26. The integrated circuit of claim 25, wherein the means is also for changing the regulated output voltage when the means is operating in a program mode, wherein the changed regulated output voltage is used to program the non-volatile storage circuit.
27. A primary-side regulation (PSR) controller integrated circuit having an amount of non-volatile rewritable memory, wherein the memory is adapted to store more than two values taken from the group consisting of: a value that sets a constant voltage (CV) mode power supply output voltage, a value that sets a constant current (CC) mode power supply output current, a value that controls an efficiency variation compensation circuit, a value that controls a line input voltage variation compensation circuit, a value that controls a cord resistance compensation circuit, a value that controls a primary inductance variation compensation circuit, a value that sets a clock frequency within the PSR controller integrated circuit, and a value that sets a voltage reference within the PSR controller integrated circuit.
Description
TECHNICAL FIELD

The present disclosure relates generally to primary-side regulation (PSR) power supplies and PSR controller integrated circuits.

BACKGROUND INFORMATION

FIG. 1 (Prior Art) is a block diagram of primary-side regulation constant current/constant voltage (PSR CC/CV) flyback power supply 1. An alternating current (AC) 110-240 volt line voltage on input terminals 2 and 3 is rectified by a full wave bridge rectifier 4 and an associated smoothing capacitor 5 so that a rectified and smoothed rough DC voltage is present between the first and second input nodes 6 and 7. The voltage on first input node 6 is also referred to in this document as the “input line voltage” or “line input voltage” (VIN).

Power supply 1 operates by repeatedly closing and opening a switch. In the illustrated example, the switch is a bipolar transistor 8. Closing switch 8 causes a primary current to flow from node 6, through a primary 9 of a transformer 23, through switch 8, into terminal 10 of a PSR CC/CV controller integrated circuit 11, through another switch (not shown) inside the PSR CC/CV controller integrated circuit 11, and from the ground terminal 12 of the PSR CC/CV controller integrated circuit 11 to the second input node 7. When switch 8 is closed, the current that flows through primary 9 causes energy to be stored in transformer 23. When switch 8 is opened, the energy stored is transferred to the output of the power supply in the form of a pulse of current that flows through a secondary 13 of transformer 23 and through a diode 14. An output capacitor 15 is connected across output terminals 16 and 17 of the power supply. The pulse of current charges capacitor 15. In steady state operation in the constant voltage (CV) mode, switch 8 is switched to open and close rapidly and in such a manner that the output voltage VOUT on capacitor 15 remains substantially constant at a desired regulated output voltage. The output voltage VOUT is related to the voltage VAUX across an auxiliary winding 18. VAUX is divided by a voltage divider including resistors 19 and 20 so that the voltage on the voltage divider tap 21 is sensed on an FB terminal 22 of PSR CC/CV controller integrated circuit 11. PSR CC/CV controller integrated circuit 11 has an internal reference voltage generator that generates a reference voltage VREF. Controller integrated circuit 11 regulates VOUT to have the desired regulated output voltage by keeping the voltage on FB terminal 22 equal to the internal reference voltage VREF.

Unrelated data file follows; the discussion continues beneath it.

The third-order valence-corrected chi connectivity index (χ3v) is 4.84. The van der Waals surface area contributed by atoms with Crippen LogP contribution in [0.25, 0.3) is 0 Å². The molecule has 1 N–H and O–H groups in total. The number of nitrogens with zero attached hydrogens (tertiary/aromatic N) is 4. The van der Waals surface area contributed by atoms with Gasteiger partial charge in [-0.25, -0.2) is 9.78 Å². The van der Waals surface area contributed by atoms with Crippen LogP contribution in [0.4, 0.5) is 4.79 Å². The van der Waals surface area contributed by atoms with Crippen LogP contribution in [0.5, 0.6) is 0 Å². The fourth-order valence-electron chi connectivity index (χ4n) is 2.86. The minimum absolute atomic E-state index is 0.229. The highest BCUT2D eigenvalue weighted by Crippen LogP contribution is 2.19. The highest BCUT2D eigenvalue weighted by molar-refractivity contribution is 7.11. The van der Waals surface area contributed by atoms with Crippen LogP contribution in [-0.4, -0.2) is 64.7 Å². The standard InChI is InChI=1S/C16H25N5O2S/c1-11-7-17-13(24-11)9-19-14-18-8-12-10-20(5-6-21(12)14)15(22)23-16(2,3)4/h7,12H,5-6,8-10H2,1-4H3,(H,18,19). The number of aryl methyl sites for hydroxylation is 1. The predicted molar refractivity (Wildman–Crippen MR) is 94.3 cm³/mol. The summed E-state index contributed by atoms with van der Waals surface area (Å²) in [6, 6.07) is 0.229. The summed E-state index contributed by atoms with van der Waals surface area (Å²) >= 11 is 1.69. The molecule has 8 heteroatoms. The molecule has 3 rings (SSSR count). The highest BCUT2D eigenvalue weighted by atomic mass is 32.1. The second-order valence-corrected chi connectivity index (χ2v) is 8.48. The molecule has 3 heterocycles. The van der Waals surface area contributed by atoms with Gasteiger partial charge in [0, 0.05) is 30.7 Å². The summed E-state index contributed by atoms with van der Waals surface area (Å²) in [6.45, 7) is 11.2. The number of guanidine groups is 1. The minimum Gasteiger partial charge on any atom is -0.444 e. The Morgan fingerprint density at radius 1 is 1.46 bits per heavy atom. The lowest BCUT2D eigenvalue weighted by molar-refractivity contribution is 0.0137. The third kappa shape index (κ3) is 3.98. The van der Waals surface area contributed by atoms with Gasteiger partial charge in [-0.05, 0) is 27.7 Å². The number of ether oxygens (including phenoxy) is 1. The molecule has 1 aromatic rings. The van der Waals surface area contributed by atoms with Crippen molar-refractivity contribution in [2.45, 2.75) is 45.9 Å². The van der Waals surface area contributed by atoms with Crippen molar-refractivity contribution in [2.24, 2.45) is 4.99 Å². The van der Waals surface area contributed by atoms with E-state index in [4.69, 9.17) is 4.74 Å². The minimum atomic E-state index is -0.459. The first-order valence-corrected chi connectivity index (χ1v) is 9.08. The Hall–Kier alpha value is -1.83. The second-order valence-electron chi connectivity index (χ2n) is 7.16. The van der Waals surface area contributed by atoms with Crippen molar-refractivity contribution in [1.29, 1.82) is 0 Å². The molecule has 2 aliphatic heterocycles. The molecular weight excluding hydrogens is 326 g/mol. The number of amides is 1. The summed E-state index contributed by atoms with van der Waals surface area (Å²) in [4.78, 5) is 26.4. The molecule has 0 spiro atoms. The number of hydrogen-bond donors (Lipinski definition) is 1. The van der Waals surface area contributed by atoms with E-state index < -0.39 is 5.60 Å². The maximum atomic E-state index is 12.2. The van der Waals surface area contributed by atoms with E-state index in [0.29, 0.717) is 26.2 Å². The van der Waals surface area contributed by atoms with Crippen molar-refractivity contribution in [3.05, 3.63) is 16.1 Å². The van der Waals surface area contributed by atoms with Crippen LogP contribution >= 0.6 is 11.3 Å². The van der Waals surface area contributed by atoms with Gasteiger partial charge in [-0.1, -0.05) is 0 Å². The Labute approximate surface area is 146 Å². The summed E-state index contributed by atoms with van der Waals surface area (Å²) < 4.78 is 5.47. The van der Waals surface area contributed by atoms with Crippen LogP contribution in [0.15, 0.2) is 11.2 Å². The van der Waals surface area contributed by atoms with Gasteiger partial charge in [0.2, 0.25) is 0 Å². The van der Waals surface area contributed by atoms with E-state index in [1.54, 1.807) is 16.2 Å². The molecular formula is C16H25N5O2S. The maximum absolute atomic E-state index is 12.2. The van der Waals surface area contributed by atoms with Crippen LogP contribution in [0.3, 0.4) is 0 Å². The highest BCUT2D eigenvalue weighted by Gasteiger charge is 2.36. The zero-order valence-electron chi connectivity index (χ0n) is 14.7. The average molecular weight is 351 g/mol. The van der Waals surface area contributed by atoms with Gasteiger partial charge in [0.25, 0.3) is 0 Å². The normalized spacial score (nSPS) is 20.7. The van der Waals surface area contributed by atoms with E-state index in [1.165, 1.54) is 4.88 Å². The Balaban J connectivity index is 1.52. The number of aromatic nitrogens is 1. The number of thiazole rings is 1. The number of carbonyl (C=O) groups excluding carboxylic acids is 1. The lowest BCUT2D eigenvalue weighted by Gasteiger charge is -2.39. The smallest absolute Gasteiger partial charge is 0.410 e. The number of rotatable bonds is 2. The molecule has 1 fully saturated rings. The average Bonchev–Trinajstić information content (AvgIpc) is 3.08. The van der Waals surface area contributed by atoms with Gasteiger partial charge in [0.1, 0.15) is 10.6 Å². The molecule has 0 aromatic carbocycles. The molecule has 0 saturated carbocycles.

The current IOUT being supplied from the output of the power supply is related to the current flowing through primary 9. In the constant-current (CC) operating mode, the magnitude of the primary current is detected by detecting the voltage across the switch (not shown) inside PSR CC/CV controller integrated circuit 11. This voltage, which is the product of the current flow in the switch and the resistance of the switch, is sensed and amplified by a current sense amplifier inside PSR CC/CV controller integrated circuit 11. The output current IOUT is regulated to a desired regulated output current by keeping the peak voltage detected by the current sense amplifier equal to a reference voltage value VILIM.

In the example of FIG. 1, power supply 1 is a battery charger such as a battery charger usable to charge the rechargeable batteries of a cellular telephone. The AC line in terminals 2 and 3 are typically plugged into a wall socket to receive alternative current (AC) 110-240 VAC power. The two terminals 16 and 17 at the end of a cord are plugged into the cellular telephone. Initially, if the batteries in the cellular telephone are discharged, then the battery charger operates in the constant current (CC) mode and supplies charging current at the regulated current amount (in the present example, 1 ampere). Then, once the batteries have charged to the point that the output voltage VOUT reaches the desired regulated voltage (in the present example, 5 volts), the power supply 1 starts operating in the constant voltage (CV) mode. PSR CC/CV power supply 1 then regulates such that the output voltage VOUT stays at the desired regulated output voltage while the supplied output current decreases.